Courchesne, E., and Pierce, K. (2005). Why the frontal cortex in autism might be talking only to itself: local over-connectivity but long-distance disconnection. Curr. Opin. Neurobiol. 15, 225–230. doi: 10.1016/j.conb.2005.03.001
Craig, A. D. (2009a). Emotional moments across time: a possible neural basis for time perception in the anterior insula. Philos. Trans. R. Soc. Lond. B Biol. Sci. 364, 1933–1942. doi: 10.1098/rstb.2009.0008
Dapretto, M., Davies, M. S., Pfeifer, J. H., Scott, A. A., Sigman, M., Bookheimer, S. Y., et al. (2006). Understanding emotions in others: mirror neuron dysfunction in children with autism spectrum disorders. Nat. Neurosci. 9, 28–30. doi: 10.1038/nn1611
deCharms, R. C., Christoff, K., Glover, G. H., Pauly, J. M., Whitfield, S., and Gabrieli, J. D. (2004). Learned regulation of spatially localized brain activation using real-time fMRI. Neuroimage 21, 436–443. doi: 10.1016/j.neuroimage.2003.08.041
deCharms, R. C., Maeda, F., Glover, G. H., Ludlow, D., Pauly, J. M., Soneji, D., et al. (2005). Control over brain activation and pain learned by using real-time functional MRI. Proc. Natl. Acad. Sci. U S A 102, 18626–18631. doi: 10.1073/pnas.0505210102
de Lacy, N., and King, B. H. (2013). Revisiting the relationship between autism and schizophrenia: toward an integrated neurobiology. Annu. Rev. Clin. Psychol. 9, 555–587. doi: 10.1146/annurev-clinpsy-050212-185627
Di Martino, A., Ross, K., Uddin, L. Q., Sklar, A. B., Castellanos, F. X., and Milham, M. P. (2009). Functional brain correlates of social and nonsocial processes in autism spectrum disorders: an activation likelihood estimation meta-analysis. Biol. Psychiatry 65, 63–74. doi: 10.1016/j.biopsych.2008.09.022
Duric, N. S., Assmus, J., Gundersen, D., and Elgen, I. B. (2012). Neurofeedback for the treatment of children and adolescents with ADHD: a randomized and controlled clinical trial using parental reports. BMC Psychiatry 12:107. doi: 10.1186/1471-244x-12-107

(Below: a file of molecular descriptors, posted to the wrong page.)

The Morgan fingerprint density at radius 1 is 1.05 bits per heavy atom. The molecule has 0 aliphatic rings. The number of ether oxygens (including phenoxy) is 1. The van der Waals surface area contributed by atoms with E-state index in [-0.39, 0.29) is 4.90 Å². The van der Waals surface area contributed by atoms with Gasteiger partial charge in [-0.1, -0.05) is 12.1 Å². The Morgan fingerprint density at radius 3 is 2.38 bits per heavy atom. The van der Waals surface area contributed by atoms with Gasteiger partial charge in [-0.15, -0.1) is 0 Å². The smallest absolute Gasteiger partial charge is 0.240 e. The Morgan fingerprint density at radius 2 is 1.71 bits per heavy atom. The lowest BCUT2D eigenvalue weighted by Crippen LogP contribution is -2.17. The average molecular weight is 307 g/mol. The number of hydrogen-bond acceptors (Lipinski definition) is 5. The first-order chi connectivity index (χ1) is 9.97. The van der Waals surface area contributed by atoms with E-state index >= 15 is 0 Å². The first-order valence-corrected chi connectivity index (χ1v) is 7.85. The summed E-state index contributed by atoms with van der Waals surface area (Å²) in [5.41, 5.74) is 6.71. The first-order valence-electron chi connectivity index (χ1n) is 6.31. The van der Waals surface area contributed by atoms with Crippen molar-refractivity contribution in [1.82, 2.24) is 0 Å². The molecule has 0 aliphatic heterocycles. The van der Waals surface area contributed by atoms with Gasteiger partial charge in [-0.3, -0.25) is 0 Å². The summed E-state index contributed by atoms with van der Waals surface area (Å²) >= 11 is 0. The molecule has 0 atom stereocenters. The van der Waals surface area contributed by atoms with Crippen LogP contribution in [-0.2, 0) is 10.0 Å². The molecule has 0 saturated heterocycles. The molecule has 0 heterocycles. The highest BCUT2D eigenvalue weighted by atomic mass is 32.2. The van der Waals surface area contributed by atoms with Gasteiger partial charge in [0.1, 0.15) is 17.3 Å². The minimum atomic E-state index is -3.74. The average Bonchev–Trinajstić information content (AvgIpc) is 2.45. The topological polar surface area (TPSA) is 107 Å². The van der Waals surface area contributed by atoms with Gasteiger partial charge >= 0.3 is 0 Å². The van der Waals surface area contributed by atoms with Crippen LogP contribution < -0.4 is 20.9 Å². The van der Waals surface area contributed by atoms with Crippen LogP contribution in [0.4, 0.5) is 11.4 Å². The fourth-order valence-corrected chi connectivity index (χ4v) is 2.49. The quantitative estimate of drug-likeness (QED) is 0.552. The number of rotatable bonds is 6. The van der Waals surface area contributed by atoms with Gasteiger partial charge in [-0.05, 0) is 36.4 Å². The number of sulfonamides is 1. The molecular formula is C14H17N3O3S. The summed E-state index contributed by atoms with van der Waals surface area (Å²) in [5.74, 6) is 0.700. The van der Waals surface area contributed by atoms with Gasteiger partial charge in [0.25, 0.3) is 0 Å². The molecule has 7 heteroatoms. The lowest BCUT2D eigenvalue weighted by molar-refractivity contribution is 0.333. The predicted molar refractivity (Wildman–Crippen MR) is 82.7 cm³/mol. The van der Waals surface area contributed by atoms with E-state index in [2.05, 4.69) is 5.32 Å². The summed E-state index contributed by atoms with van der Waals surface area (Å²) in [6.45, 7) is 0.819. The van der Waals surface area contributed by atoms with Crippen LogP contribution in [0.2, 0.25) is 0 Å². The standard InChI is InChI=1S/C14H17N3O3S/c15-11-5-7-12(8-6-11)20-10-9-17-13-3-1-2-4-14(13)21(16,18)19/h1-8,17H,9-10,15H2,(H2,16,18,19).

Ebisch, S. J., Gallese, V., Willems, R. M., Mantini, D., Groen, W. B., Romani, G. L., et al. (2011). Altered intrinsic functional connectivity of anterior and posterior insula regions in high-functioning participants with autism spectrum disorder. Hum. Brain Mapp. 32, 1013–1028. doi: 10.1002/hbm.21085
Elsabbagh, M., Divan, G., Koh, Y. J., Kim, Y. S., Kauchali, S., Marcin, C., et al. (2012). Global prevalence of autism and other pervasive developmental disorders. Autism Res. 5, 160–179. doi: 10.1002/aur.239
Gaigg, S. B., and Bowler, D. M. (2007). Differential fear conditioning in Asperger’s syndrome: implications for an amygdala theory of autism. Neuropsychologia 45, 2125–2134. doi: 10.1016/j.neuropsychologia.2007.01.012
Gordon, I., Vander Wyk, B. C., Bennett, R. H., Cordeaux, C., Lucas, M. V., Eilbott, J. A., et al. (2013). Oxytocin enhances brain function in children with autism. Proc. Natl. Acad. Sci. U S A 110, 20953–20958. doi: 10.1073/pnas.1312857110
Greenwald, A. G., McGhee, D. E., and Schwartz, J. L. (1998). Measuring individual differences in implicit cognition: the implicit association test. J. Pers. Soc. Psychol. 74, 1464–1480. doi: 10.1037/0022-35188.8.131.524
Guastella, A. J., Einfeld, S. L., Gray, K. M., Rinehart, N. J., Tonge, B. J., Lambert, T. J., et al. (2010). Intranasal oxytocin improves emotion recognition for youth with autism spectrum disorders. Biol. Psychiatry 67, 692–694. doi: 10.1016/j.biopsych.2009.09.020
Hadjikhani, N., Joseph, R. M., Snyder, J., and Tager-Flusberg, H. (2006). Anatomical differences in the mirror neuron system and social cognition network in autism. Cereb. Cortex 16, 1276–1282. doi: 10.1093/cercor/bhj069